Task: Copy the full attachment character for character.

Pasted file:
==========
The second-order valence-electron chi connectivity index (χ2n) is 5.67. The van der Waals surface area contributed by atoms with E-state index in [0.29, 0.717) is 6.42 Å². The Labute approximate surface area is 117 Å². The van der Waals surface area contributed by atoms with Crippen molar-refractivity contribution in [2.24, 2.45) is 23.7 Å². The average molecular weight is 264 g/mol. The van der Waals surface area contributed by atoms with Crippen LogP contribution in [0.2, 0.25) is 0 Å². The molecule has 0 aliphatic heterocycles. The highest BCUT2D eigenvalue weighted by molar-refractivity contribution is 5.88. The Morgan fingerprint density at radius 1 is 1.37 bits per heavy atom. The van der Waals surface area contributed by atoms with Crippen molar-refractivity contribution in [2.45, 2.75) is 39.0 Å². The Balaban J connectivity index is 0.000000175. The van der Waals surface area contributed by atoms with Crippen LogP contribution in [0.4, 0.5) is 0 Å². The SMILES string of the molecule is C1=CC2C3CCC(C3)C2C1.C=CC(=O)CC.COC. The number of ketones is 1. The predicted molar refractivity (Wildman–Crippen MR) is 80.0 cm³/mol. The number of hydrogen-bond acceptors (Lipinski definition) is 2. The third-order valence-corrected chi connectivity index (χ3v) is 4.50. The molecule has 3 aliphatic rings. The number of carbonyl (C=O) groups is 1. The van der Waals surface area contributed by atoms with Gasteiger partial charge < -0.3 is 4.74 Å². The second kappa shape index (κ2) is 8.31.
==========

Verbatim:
The second-order valence-electron chi connectivity index (χ2n) is 5.67. The van der Waals surface area contributed by atoms with E-state index in [0.29, 0.717) is 6.42 Å². The Labute approximate surface area is 117 Å². The van der Waals surface area contributed by atoms with Crippen molar-refractivity contribution in [2.24, 2.45) is 23.7 Å². The average molecular weight is 264 g/mol. The van der Waals surface area contributed by atoms with Crippen LogP contribution in [0.2, 0.25) is 0 Å². The molecule has 0 aliphatic heterocycles. The highest BCUT2D eigenvalue weighted by molar-refractivity contribution is 5.88. The Morgan fingerprint density at radius 1 is 1.37 bits per heavy atom. The van der Waals surface area contributed by atoms with Crippen molar-refractivity contribution in [2.45, 2.75) is 39.0 Å². The Balaban J connectivity index is 0.000000175. The van der Waals surface area contributed by atoms with Crippen LogP contribution in [0.4, 0.5) is 0 Å². The SMILES string of the molecule is C1=CC2C3CCC(C3)C2C1.C=CC(=O)CC.COC. The number of ketones is 1. The predicted molar refractivity (Wildman–Crippen MR) is 80.0 cm³/mol. The number of hydrogen-bond acceptors (Lipinski definition) is 2. The third-order valence-corrected chi connectivity index (χ3v) is 4.50. The molecule has 3 aliphatic rings. The number of carbonyl (C=O) groups is 1. The van der Waals surface area contributed by atoms with Gasteiger partial charge < -0.3 is 4.74 Å². The second kappa shape index (κ2) is 8.31.